30 September 2010

How Many More Must Die?

If hypocrites didn't preach damnation of gays while engaging in same-sex relationships...

... would two students have thought it appropriate to broadcast videos of their classmate kissing another boy?

If Congress wouldn't keep stalling on repealing "Don't Ask, Don't Tell"...

... would a college student think there was shame in being seen kissing another boy?

If gays could marry...

... would a young man have been so upset by the broadcast as to jump off a bridge?

If gays and lesbians had full legal rights, acceptance would follow, slowly in some quarters, never in others, but inexorably across the nation. A generation or two hence, we might even elect our first gay or lesbian president.

In the words of Melissa Etheridge,
If not now, when?
If not today, then...
What about tomorrow?
What about tomorrow?
Meanwhile, my heart is broken for the family of that young man.

29 September 2010

Week Five: NOW

(That means, by the way, that it's week four of the semester. How has it gone so fast?)

This week: two round-trips by train. All the time sitting in traffic last week got to me. Plus, the time riding the bike along the East River bike path at one end, and along quiet NJ streets at the other, and getting work done in between, makes taking the train as often as possible a no-brainer.

How long can it go on? Who knows? It's not just last winter's mystery illness; the chronic asthma means that when I come down with a cold, I'm almost always in for a few weeks of bronchitis, which brings activity to a grinding halt.

Still trying not to think about that part. Trying not to think about the classes I can't teach and the meetings I can't attend when that happens, trying not to think about all the slack my colleagues and The Mate end up picking up while I'm lying around catching my breath.

Trying to focus on NOW. NOW, I can ride, I can walk, I can do my work, I can walk The Pet at the end of the day, I can teach my classes, I can run out to the bodega for bananas, I can walk The Offspring to school.

When -- If -- I have to make adjustments to what I can do, I'll cope with that THEN. And I'll try to do so without the guilt.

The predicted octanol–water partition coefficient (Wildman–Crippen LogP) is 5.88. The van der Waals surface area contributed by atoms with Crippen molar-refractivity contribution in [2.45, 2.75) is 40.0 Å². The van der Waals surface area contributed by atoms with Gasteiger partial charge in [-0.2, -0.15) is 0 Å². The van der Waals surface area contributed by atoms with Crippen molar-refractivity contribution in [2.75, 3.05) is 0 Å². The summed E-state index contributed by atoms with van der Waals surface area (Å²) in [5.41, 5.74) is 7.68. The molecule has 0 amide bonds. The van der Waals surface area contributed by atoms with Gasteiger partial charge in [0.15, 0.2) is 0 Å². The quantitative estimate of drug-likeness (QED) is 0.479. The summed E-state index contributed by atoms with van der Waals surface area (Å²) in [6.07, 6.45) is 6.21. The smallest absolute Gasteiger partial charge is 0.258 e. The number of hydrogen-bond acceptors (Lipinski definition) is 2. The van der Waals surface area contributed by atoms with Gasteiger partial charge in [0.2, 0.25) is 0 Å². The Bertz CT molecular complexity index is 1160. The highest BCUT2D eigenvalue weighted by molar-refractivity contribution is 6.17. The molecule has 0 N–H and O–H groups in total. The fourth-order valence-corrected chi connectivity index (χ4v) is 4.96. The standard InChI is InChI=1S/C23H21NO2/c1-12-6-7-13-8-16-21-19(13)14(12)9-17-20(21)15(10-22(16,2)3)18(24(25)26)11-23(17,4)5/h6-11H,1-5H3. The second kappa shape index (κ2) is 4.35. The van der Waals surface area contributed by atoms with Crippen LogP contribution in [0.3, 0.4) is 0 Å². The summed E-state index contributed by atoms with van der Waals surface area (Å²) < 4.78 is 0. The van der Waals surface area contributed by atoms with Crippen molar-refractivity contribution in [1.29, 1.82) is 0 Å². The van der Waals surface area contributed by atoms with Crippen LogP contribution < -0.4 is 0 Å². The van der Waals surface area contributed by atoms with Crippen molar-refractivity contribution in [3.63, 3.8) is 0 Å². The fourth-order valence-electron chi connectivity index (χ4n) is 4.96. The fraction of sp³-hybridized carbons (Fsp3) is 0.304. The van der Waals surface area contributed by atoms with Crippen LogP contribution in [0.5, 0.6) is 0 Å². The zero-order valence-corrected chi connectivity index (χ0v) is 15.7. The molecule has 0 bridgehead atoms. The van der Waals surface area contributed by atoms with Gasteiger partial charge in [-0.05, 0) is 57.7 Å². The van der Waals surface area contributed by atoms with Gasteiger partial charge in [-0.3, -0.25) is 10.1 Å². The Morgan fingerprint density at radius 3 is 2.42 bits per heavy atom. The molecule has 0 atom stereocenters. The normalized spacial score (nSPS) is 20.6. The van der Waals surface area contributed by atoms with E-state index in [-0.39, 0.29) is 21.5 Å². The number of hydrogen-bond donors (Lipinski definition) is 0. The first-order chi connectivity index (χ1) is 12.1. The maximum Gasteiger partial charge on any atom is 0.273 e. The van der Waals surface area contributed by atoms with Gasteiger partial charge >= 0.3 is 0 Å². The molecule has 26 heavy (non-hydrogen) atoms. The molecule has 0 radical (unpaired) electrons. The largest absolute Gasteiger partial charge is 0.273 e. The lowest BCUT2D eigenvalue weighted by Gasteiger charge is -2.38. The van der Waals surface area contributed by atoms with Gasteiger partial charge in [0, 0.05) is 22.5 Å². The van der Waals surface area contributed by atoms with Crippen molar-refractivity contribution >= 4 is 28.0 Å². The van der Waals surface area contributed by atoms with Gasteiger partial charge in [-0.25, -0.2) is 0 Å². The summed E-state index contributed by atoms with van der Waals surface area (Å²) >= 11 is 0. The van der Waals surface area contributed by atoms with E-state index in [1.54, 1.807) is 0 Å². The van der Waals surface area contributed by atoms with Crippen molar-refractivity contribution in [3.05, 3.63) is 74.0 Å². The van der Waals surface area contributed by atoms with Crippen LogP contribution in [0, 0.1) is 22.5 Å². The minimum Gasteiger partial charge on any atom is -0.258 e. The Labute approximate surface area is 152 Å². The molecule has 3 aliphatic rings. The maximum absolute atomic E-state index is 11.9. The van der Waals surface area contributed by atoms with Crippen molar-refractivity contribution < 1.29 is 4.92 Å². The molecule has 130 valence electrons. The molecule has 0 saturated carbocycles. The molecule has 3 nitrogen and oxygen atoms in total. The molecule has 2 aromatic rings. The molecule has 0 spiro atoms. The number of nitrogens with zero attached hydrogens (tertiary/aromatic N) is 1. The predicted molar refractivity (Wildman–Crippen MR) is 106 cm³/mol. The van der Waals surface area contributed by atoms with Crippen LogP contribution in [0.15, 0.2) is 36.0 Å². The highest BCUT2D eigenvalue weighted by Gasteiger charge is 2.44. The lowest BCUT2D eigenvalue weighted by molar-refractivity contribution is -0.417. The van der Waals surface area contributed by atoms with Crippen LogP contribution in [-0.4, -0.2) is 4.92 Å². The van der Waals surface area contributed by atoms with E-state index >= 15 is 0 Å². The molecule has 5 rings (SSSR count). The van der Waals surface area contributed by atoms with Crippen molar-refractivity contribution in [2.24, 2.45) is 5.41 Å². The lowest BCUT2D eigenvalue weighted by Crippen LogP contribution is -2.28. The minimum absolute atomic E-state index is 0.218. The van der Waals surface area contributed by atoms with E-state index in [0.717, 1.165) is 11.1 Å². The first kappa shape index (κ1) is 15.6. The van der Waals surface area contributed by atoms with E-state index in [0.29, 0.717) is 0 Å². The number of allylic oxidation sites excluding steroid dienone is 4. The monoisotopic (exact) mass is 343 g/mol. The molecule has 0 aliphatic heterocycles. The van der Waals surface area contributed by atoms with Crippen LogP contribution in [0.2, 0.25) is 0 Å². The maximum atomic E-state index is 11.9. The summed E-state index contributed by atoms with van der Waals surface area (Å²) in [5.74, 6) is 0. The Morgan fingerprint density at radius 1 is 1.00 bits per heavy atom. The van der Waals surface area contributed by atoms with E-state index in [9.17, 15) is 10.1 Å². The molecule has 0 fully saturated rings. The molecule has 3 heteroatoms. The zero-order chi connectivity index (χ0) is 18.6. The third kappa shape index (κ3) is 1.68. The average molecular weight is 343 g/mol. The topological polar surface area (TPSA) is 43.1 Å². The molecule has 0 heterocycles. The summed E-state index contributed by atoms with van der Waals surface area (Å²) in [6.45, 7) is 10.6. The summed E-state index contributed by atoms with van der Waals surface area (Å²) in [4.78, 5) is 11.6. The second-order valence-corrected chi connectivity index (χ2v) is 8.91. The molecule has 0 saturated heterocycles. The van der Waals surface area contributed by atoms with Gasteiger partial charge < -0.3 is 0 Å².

27 September 2010

Facing Down Fear

As the fall semester gets underway, I'm living with an undercurrent of fear.

It's not necessarily a reasonable fear: if I do get sick again this winter, I'll know about a lot of things that it isn't, and I'll certainly try antibiotics right away even if it doesn't look like other people's bronchitis or pneumonia.

A good life does not require good health; I've known that for a long time.

Having a chronic illness, especially one that's reasonably well controlled through medical care available by way of good health insurance, may limit certain activities. The Mate's medication means he has to avoid alcohol. The Offspring's food allergies make life interesting. My own asthma, often triggered by allergies, means I can't go places with cigarette smoke, cats, or a fireplace.

Fortunately, these are relatively minor restrictions.

I'm trying to stay focused on this: right now, I'm in good health. If I get sick, then it will be time to work on getting better again. For now, fear is doing me no good.

23 September 2010

Week Four

It was dicey this week. Wednesday is usually my train day because I have lots of meetings but no classes, and I can usually make the day a little shorter.

But yesterday my first meeting started at 10 a.m., and my last one didn't end until 7 p.m. If I were going to take the train to work, that meant getting up at six so I could get out the door at 7 -- just as The Offspring is waking up -- and then not getting home again until 10:30 p.m., long after the boy's bedtime.

So I drove. It took me more than two hours. Which was only a little longer than it took the previous day. So in two days, I spent well over an extra hour trapped behind the steering wheel. And I had stuff to read for classes today, and I just couldn't face getting in the car again.